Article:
Fractured time on 'Rick and Morty' triggers Rick's only spiritual crisis
The Devil exists on the show, but does God?
The only thing that could possibly cause perennial atheist Rick Sanchez to question the existence of God on Rick and Morty is for time itself to break, forcing Rick to (temporarily) reckon with his own mortality.
Yeah, let’s talk about Rick’s relationship with God.
Most Rick and Morty fans will remember the Season 2 opener, “A Rickle in Time,” as the only episode to ever mess with science fiction related to time, but rather than come even close to time travel, the episode uses frozen time as a means to fracture time.
After Rick, Morty, and Summer trashed the family’s home in the Season 1 finale’s crazy house party, Rick froze time so the trio could spend six months repairing the house and bonding. But because they spent so long existing outside of time, their respective timelines were out of sync with reality upon reactivating time resulting in a barely comprehensible mechanic: When any one of them demonstrates uncertainty, time fractures. Rick describes the phenomenon as “a feedback loop of uncertainty that’s split our reality into two equally possible impossibilities!”
So the episode’s best visual joke just has to be Schrödinger’s Cats drifting through the void, right?
Like some of Rick and Morty’s other gimmicky episodes, “A Rickle in Time” relies perhaps too heavily on this core idea. As Morty, Summer, and even Rick demonstrate more uncertainty, time fractures again and again until we eventually reach a staggering 64 panels of slightly different dialogue and action simultaneouslysimultaneously displayed onscreen. It’s an epic production feat considering it probably meant syncing up 64 versions of the same drawn scene with 64 independently recorded audio takes. But the flashy gimmick sacrifices coherency as a result, and the whole bit sort of devolves into utter chaos and cacophony.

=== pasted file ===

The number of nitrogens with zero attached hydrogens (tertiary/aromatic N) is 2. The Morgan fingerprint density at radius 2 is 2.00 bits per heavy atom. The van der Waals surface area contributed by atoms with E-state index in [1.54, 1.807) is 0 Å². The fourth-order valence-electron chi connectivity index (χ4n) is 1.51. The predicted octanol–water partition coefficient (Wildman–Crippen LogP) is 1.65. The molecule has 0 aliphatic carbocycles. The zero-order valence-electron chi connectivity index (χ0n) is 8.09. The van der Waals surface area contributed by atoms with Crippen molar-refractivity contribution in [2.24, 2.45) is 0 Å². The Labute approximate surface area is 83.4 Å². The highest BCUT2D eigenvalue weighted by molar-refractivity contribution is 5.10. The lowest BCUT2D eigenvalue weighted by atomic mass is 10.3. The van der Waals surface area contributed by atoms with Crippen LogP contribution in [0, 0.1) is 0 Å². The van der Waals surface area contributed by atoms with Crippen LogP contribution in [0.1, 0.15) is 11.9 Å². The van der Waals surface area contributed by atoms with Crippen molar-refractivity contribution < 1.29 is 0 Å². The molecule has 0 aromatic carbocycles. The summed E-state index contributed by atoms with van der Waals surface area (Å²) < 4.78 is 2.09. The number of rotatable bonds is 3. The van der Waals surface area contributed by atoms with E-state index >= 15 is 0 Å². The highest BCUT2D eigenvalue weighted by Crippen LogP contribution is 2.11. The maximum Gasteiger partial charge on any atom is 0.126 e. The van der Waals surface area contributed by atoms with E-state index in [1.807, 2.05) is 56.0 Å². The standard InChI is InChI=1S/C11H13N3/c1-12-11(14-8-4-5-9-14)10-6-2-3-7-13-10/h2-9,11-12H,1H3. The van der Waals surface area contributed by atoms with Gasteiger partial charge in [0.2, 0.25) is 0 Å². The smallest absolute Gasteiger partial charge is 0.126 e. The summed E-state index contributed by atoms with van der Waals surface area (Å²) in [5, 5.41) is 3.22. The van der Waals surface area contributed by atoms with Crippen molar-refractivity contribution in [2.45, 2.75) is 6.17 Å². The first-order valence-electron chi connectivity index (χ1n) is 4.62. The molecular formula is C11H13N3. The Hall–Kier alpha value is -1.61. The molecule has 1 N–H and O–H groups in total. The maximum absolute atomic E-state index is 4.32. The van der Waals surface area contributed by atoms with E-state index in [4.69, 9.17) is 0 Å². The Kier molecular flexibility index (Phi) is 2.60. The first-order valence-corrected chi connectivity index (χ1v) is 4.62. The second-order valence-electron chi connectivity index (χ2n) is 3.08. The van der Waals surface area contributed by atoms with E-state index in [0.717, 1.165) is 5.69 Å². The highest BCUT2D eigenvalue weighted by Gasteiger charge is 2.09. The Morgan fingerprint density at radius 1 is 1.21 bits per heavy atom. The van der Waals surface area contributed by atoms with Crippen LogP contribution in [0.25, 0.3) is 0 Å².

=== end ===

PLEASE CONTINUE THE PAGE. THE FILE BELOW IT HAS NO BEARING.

Maybe that’s the point? That uncertainty fundamentally yields disorder in a chaotic universe? Even if it’s not, the visuals eat up so much screentime that there isn’t much space in the episode for jokes, even when Shleemypants, a Fourth Dimensional being with “a giant testicle for a head” voiced by the always-hilarious Keegan-Michael Key, shows up, shows up.
The episode’s best joke has to come even before the opening credits, but it still resonates really well with the overarching theme of uncertainty. Rick makes up a totally fake reference on the fly and cracks a joke at Jerry’s expense. Both Summer and Morty, each jockeying to be grandpa’s favorite, pretend to catch the reference and laugh along. Rick then then uses this as a gloriously mean teaching moment and disses them both.
The ironic thing about uncertainty as the throughline of “A Rickle in Time” is that despite chastising his grandchildren for being so wishy-washy that they break time, Rick is the one who presents the most problematic uncertainty. At the very least, his is the most dangerous. In one scene midway through the episode, various Ricks try to kill each other from across the temporal divide. More than once, right when they’re about to fix things, one or more Rick’s will react harshly to a situation, forcing them further and further out of sync.